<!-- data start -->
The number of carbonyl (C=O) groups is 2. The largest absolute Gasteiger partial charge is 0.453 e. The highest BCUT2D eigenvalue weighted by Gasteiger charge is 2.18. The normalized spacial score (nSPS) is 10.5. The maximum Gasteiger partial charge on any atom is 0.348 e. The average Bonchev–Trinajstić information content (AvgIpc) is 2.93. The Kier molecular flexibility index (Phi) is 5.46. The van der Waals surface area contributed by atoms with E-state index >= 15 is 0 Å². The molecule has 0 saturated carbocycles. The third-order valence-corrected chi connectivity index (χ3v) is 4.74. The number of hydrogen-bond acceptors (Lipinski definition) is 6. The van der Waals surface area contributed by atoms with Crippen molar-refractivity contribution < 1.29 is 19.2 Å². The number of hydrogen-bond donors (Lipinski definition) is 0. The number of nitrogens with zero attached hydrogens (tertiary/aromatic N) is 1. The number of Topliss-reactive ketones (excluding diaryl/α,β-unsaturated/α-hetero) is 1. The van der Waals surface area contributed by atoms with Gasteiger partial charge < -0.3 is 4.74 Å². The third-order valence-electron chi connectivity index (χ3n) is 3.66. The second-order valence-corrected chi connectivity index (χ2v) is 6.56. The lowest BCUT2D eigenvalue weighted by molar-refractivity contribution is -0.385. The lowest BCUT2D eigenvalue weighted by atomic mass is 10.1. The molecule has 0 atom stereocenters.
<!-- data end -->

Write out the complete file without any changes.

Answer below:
The number of carbonyl (C=O) groups is 2. The largest absolute Gasteiger partial charge is 0.453 e. The highest BCUT2D eigenvalue weighted by Gasteiger charge is 2.18. The normalized spacial score (nSPS) is 10.5. The maximum Gasteiger partial charge on any atom is 0.348 e. The average Bonchev–Trinajstić information content (AvgIpc) is 2.93. The Kier molecular flexibility index (Phi) is 5.46. The van der Waals surface area contributed by atoms with E-state index >= 15 is 0 Å². The molecule has 0 saturated carbocycles. The third-order valence-corrected chi connectivity index (χ3v) is 4.74. The number of hydrogen-bond acceptors (Lipinski definition) is 6. The van der Waals surface area contributed by atoms with Crippen molar-refractivity contribution < 1.29 is 19.2 Å². The number of hydrogen-bond donors (Lipinski definition) is 0. The number of nitrogens with zero attached hydrogens (tertiary/aromatic N) is 1. The number of Topliss-reactive ketones (excluding diaryl/α,β-unsaturated/α-hetero) is 1. The van der Waals surface area contributed by atoms with Gasteiger partial charge < -0.3 is 4.74 Å². The third-order valence-electron chi connectivity index (χ3n) is 3.66. The second-order valence-corrected chi connectivity index (χ2v) is 6.56. The lowest BCUT2D eigenvalue weighted by molar-refractivity contribution is -0.385. The lowest BCUT2D eigenvalue weighted by atomic mass is 10.1. The molecule has 0 atom stereocenters.